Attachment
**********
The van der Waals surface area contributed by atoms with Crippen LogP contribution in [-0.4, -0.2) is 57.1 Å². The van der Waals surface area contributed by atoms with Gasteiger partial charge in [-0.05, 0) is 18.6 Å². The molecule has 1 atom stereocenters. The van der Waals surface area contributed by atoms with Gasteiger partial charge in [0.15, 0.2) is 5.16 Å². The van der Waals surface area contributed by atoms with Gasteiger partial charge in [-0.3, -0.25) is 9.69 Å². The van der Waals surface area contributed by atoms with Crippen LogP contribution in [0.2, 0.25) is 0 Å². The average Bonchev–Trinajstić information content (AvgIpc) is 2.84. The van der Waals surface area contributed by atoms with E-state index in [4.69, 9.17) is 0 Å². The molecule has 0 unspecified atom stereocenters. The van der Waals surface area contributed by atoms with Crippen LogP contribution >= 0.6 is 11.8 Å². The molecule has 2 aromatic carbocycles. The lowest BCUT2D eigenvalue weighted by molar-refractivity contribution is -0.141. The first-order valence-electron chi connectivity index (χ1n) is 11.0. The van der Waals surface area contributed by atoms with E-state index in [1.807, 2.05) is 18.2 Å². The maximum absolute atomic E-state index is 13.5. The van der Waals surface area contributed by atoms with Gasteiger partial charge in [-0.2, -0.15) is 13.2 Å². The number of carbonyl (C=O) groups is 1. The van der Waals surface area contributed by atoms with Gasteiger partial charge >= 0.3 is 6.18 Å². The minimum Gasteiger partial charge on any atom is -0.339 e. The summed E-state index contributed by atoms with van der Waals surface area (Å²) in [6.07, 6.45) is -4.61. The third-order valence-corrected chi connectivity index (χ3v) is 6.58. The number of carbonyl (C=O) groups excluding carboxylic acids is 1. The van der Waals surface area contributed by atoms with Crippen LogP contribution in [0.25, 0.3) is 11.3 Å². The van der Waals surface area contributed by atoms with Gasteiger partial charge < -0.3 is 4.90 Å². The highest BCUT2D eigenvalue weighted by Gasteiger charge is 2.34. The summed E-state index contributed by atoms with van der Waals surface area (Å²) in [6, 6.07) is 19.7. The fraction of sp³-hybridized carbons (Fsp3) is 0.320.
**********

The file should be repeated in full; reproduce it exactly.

The van der Waals surface area contributed by atoms with Crippen LogP contribution in [-0.4, -0.2) is 57.1 Å². The van der Waals surface area contributed by atoms with Gasteiger partial charge in [-0.05, 0) is 18.6 Å². The molecule has 1 atom stereocenters. The van der Waals surface area contributed by atoms with Gasteiger partial charge in [0.15, 0.2) is 5.16 Å². The van der Waals surface area contributed by atoms with Gasteiger partial charge in [-0.3, -0.25) is 9.69 Å². The van der Waals surface area contributed by atoms with Crippen LogP contribution in [0.2, 0.25) is 0 Å². The average Bonchev–Trinajstić information content (AvgIpc) is 2.84. The van der Waals surface area contributed by atoms with E-state index in [4.69, 9.17) is 0 Å². The molecule has 0 unspecified atom stereocenters. The van der Waals surface area contributed by atoms with Crippen LogP contribution >= 0.6 is 11.8 Å². The molecule has 2 aromatic carbocycles. The lowest BCUT2D eigenvalue weighted by molar-refractivity contribution is -0.141. The first-order valence-electron chi connectivity index (χ1n) is 11.0. The van der Waals surface area contributed by atoms with E-state index in [1.807, 2.05) is 18.2 Å². The maximum absolute atomic E-state index is 13.5. The van der Waals surface area contributed by atoms with Gasteiger partial charge in [-0.2, -0.15) is 13.2 Å². The number of carbonyl (C=O) groups is 1. The van der Waals surface area contributed by atoms with Gasteiger partial charge >= 0.3 is 6.18 Å². The minimum Gasteiger partial charge on any atom is -0.339 e. The summed E-state index contributed by atoms with van der Waals surface area (Å²) in [6.07, 6.45) is -4.61. The third-order valence-corrected chi connectivity index (χ3v) is 6.58. The number of carbonyl (C=O) groups excluding carboxylic acids is 1. The van der Waals surface area contributed by atoms with Crippen LogP contribution in [0.25, 0.3) is 11.3 Å². The van der Waals surface area contributed by atoms with Gasteiger partial charge < -0.3 is 4.90 Å². The highest BCUT2D eigenvalue weighted by Gasteiger charge is 2.34. The summed E-state index contributed by atoms with van der Waals surface area (Å²) in [6, 6.07) is 19.7. The fraction of sp³-hybridized carbons (Fsp3) is 0.320.